In future, companies offering securities to the public will no longer be required to produce a securities prospectus in certain circumstances. How start-ups can benefit from this – and where they need to remain cautious.
On 28 June 2018, the German federal parliament (Bundestag) passed the bill on exercising the options provided for under the recast EU Prospectus Regulation. The new rules came into force on 21 July 2018. Under these rules, several financial market laws, including the German Securities Prospectus Act (Wertpapierprospektgesetz, WpPG), are adapted to the European standards. The German federal government exercised some of the options that were made available. As of this date, the new EU Prospectus Regulation stipulates that the Member States may no longer require a securities prospectus for public offerings of securities valued at less than one million euros. However, national documentation duties below this threshold that do not cause disproportionate effort remain possible.
Start-ups and crowdfunding platforms
One positive aspect for start-ups and crowdfunding platforms in particular is that the new German Securities Prospectus Act now makes it easier for companies to raise capital by no longer having to prepare a comprehensive and costly securities prospectus for a public offering of securities with an equivalent value of EUR 100,000 to a maximum of EUR 8 million.
The preparation of a fully-fledged prospectus, describing the company, its business and risks and usually comprising more than 100 pages, is quite complex and takes several months to approve.
However, a securities information document (Wertpapier-Informationsblatt, WIB) must be produced and published for the investors' information. This document must contain the essential information and risks regarding the securities in a short and understandable form on three A4 pages.
The limitation of the scope of the securities information document forces the authors to provide a very concise presentation, which is not unproblematic with regard to risk factors against the background of liability, for example. The German Federal Financial Supervisory Authority (Bundesanstalt für Finanzdienstleistungsaufsicht, BaFin) is required to permit publication of the document within ten days after a formal review.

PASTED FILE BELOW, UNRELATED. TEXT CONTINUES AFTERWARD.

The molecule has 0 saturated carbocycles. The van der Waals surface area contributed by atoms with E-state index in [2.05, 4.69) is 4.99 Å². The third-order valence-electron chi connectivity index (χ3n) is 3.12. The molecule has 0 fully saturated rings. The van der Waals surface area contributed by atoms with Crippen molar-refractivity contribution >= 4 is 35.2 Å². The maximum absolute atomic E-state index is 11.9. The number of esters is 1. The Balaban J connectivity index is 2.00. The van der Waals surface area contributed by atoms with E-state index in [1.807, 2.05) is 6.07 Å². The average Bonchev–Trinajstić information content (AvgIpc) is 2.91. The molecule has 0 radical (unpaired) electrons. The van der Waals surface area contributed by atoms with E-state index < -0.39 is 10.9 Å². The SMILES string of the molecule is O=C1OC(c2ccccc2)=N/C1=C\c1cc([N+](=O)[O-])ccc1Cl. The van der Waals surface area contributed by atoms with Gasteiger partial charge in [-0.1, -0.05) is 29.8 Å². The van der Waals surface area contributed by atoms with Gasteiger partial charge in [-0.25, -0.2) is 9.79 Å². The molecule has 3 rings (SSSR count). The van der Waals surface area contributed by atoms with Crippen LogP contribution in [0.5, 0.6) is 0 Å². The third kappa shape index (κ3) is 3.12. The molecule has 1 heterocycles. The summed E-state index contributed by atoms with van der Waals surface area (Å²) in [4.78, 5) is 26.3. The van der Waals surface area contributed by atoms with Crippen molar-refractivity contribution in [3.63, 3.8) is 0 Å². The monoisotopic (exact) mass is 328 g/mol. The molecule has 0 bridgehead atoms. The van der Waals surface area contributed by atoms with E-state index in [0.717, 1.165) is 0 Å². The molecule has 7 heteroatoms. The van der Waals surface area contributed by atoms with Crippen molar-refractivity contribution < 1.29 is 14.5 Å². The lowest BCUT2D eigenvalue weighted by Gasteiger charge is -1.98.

Restrictions on private investments
This relief is needlessly limited by the newly created maximum investment thresholds for private investors, however. Non-qualified investors may invest amounts in excess of EUR 1,000 only if they either have freely available assets in the form of bank deposits or financial instruments of at least EUR 100,000 or invest a maximum of twice their average monthly net income. The maximum for the individual investment per investor is always EUR 10,000.
There is also a major disadvantage for crowdfunding platforms: The Prospectus Regulation applies only to equity investments in public limited companies. Unfortunately, the German lawmakers failed to extend the simplification of public offerings of up to EUR 8 million to include, for example, the offer of shares in limited liability companies (GmbH) German Investment Products Act (Vermögensanlagegesetz, VermkAnlG). This would have facilitated access to growth financing, especially for young companies.
Further, there is no relief for issuers that have already listed securities in a regulated market. Under the recast German Securities Prospectus Act, they may still offer securities only up to an annual maximum of EUR 5 million without a prospectus. It would have been preferable to raise the threshold to EU 8 million for these issuers as well, which would easily have been possible under the new Prospectus Regulation.
Advantages and disadvantages with regard to liability
There are advantages, but also disadvantages with regard to the liability for the securities information document. Since its scope is limited to three A4 pages, the issuer is liable for incorrect or misleading, but not for incomplete information. However, it is doubtful whether this relief of liability with regard to incomplete information really helps. In practice, the rather difficult question of whether an incomplete securities information document is not misleading for the investor, for which the company would in turn be liable, is likely to arise.
For start-ups and crowdfunding platforms, the new German regulations do not go far enough overall. It would have made sense not to prescribe documentation for public offers of less than one million euros. The maximum investment thresholds for small investors are not helpful and do not help to make it easier for start-ups and small to medium-sized enterprises to raise equity.